In this backdrop, the government came up with a plan to create 100 Smart Cities, and later the Atal Mission for Rejuvenation and Urban Transformation (AMRUT) scheme to be e“ffected in over 500 tier II and tier III cities. The announcements came much like hope of oxygen to a gasping man. Backing its words with action, it cleared Rs 1 lakh-crore to be spent over creating smarter cities, and then approved an initial investment of Rs 3,120 crore for boosting urban infrastructure in 102 cities across five states under AMRUT plan, in the first go. This funding under the AMRUT is meant for enhancing water supply, sewerage network, non-motorised transportation system and availability of public spaces.




Monica Malhotra Kandhari
Senior Director, MBD Group

The government’s pro-active push in digital age direction and the digital support offered across sectors is surely going to benefit millions of people. This can offer education skills as well as many technologies across a wide spectrum of users. It can enable many people in remote geographical locations to access mainstream education, skill development, facilities and communication.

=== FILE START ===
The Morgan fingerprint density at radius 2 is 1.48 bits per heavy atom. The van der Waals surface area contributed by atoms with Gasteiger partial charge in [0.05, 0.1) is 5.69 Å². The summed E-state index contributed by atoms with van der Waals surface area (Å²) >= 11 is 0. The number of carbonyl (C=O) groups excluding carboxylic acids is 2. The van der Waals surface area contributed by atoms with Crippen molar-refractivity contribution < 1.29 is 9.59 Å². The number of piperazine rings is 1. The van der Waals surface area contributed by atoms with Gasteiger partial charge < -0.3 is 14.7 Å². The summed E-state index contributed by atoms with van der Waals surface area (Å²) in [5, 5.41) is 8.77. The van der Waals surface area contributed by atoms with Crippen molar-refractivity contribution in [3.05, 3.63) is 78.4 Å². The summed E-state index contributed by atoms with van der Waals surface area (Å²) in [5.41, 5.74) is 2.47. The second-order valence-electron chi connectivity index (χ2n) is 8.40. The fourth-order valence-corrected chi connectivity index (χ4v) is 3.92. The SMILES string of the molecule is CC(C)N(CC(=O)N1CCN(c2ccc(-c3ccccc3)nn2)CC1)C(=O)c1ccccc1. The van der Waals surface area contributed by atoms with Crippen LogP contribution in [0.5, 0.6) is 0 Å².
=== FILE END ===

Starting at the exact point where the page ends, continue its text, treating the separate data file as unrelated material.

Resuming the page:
• There are always challenges one faces when trying to bring about change.
  • Resources and accessibility for digital technology in the country are still a challenge. We need mass produced and economical versions of laptops and tablets, better electricity cover as well as network connectivity. However, with the efforts of the present government these will surely be mitigated soon.
  • India is a diverse country. So, the integration of technology and languages is essential as it will need to be a multi-lingual digital programme. We have 250,000 gram panchayats and each will require broadband connectivity.
  • We also need unifi ed laws and statutes in place across the entire country.


  • The digital learning opportunity is huge in the education and skill development sector, as Indian students still looking for quality education resources.
  • We offer 360 degree education solutions ranging from textbooks, stationery, digital content, educational apps, ICT hardware, Vocational Courses etc. Our expertise lies into content development (varied languages) and delivery, be it digital or physical text books – we are progressing towards a digital world and most of our learning and teaching solutions are aligned accordingly.